Oregon Public Health report on Planned OOH birth-related perinatal mortality

by faithgibson on May 13, 2016

in 21st Century Healthcare in US, Practice Issues - Safety & Cost

Link to

http://www.oregon.gov/oha/herc/CoverageGuidances/Planned-out-of-hospital-birth-11-12-15.pdf


Oregon-collected data on planned out-of-hospital birth
–> pages 33 & 34

In 2011, the Oregon Legislature passed House Bill 2380, which required the Oregon Public Health Division to add two questions to the Oregon Birth Certificate to determine planned place of birth and birth attendant, and to report annually on birth outcomes, including death, by location and attendant type.

The specific questions were:

“Did you go into labor planning to deliver at home or at a freestanding birthing center?

If yes, what was the planned primary attendant type at the onset of labor?”

In addition, for 2012, the Oregon Public Health Division conducted a special study of deaths in term infants (≥ 37 weeks’ gestation) intended to deliver out-of-hospital. The perinatal fatality analysis includes fetal and early neonatal deaths ≥ 37 weeks’ estimated gestational age through the first 6 days of life.

During 2012, 42,011 live term births occurred in Oregon. Of these 2,021 (4.8%) planned an out-of- hospital birth (home birth or freestanding birthing center).

In 2013 the Oregon Public Health Division published its first report on birth outcomes by planned place of birth and attendant.

Because this report specifically addresses home birth outcomes in the state of Oregon, a summary is presented here.

Key findings of term fetal and early neonatal deaths by planned place of birth and planned birth attendant include the following:

  •   Sixty-two term (≥ 37 weeks’ gestation) fetal deaths occurred in Oregon during 2012; 4  (6.5%) of these occurred among planned out-of-hospital births.
  •   Thirty term early neonatal deaths (during the first 6 days of life) occurred in Oregon during 2012; 4  (13.3%) of these occurred among planned out-of-hospital births.

page 33

 In total, 92 term fetal and early neonatal deaths occurred in Oregon during 2012; 8 (8.7%) occurred among planned out-of-hospital births. These 8 deaths underwent a fetal and neonatal mortality case review per published national guidelines.

{{ easy math –> 4.8% of total birth but 8.7% of total fetal/neonatal deaths }}

Key findings of the perinatal fatality case review of term births planned to occur out-of-hospital include the following:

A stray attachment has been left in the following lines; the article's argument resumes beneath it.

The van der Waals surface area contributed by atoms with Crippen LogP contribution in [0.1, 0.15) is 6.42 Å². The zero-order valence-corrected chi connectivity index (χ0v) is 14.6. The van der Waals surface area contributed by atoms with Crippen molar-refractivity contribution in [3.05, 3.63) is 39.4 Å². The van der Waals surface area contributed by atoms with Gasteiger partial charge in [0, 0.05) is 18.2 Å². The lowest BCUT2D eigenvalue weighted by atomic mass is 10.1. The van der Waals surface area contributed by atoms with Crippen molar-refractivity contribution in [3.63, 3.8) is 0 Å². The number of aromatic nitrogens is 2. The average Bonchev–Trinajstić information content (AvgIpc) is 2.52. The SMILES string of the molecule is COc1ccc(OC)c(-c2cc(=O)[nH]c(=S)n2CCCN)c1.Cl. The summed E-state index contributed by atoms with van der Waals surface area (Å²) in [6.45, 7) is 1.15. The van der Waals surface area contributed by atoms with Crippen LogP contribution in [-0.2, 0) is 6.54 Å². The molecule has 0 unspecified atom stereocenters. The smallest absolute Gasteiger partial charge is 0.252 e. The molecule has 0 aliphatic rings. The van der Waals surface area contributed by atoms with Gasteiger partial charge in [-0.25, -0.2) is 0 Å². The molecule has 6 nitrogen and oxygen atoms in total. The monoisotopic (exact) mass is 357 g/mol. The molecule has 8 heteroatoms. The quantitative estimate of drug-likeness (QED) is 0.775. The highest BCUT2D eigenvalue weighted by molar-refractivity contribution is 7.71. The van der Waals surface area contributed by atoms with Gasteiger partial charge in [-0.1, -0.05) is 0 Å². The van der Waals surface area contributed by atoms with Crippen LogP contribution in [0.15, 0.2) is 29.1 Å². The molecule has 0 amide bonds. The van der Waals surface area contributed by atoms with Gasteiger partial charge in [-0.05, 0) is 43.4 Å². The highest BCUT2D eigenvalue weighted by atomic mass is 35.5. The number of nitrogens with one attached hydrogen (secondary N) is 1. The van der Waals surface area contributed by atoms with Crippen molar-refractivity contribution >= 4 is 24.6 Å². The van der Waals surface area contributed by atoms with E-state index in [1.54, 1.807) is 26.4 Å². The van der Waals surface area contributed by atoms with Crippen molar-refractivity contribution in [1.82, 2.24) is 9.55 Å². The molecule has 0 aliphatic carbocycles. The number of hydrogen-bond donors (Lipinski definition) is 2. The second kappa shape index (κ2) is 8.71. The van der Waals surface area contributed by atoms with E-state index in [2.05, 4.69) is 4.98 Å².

•    Four term fetal and four early neonatal deaths occurred during 2012 among women who planned to deliver out-of-hospital
  •    Two pregnancies had inadequate or no prenatal care
  •    Six of eight transferred to the hospital during labor
  •   One mother initially declined transfer during labor despite recommendation by birth attendant
    Six 
    of eight pregnancies did not meet published low-risk criteria for out-of-hospital birth*:

    • o More than 41 weeks gestation (4)
      o Twin gestation (2)
      o Morbid obesity (> 40 BMI) (1)
  •   Planned birth attendants: Certified Nurse Midwife (1), Licensed Direct-Entry Midwives (4), Unlicensed Midwife (1), Undetermined Licensure Midwife (1), and Naturopathic Physician (1)
  •   Median birth weight (3515 grams)
  •   Maternal characteristics were similar to the larger group of planned out-of-hospital births
  •   Chart review noted that, among perinatal deaths:

o Two pregnancies were twin gestations

o Four mothers declined prenatal ultrasound (to date pregnancy & identify pathology)

o Five mothers declined Group B strep testing

o Two mothers who tested positive declined GBS prophylaxis during labor 

Indications for transfer to a hospital from home or birthing center (multiple causes may apply):

  • loss of fetal heart tones (3)
  • prolonged labor (2)
  • decreased fetal movement (2)
  • malpresentation (2)

Planned attendants among these 6:

Certified Nurse Midwife (1), Licensed Direct-Entry Midwives (3), Unlicensed Midwife (1), and Naturopathic Physician (1)

 Causes of death and major contributing factors (more than one may apply):

o Hypoxic ischemic encephalopathy or cardiorespiratory failure (lack of blood flow) (3)
o Chorioamnionitis (infection in the womb) (3)
o Pre-existing or pregnancy-related maternal disease (2)
o Respiratory failure (1)



Link to

HEALTH EVIDENCE REVIEW COMMISSION (HERC) COVERAGE GUIDANCE: PLANNED OUT-OF-HOSPITAL BIRTH Approved 11/12/15

http://www.oregon.gov/oha/herc/CoverageGuidances/Planned-out-of-hospital-birth-11-12-15.pdf

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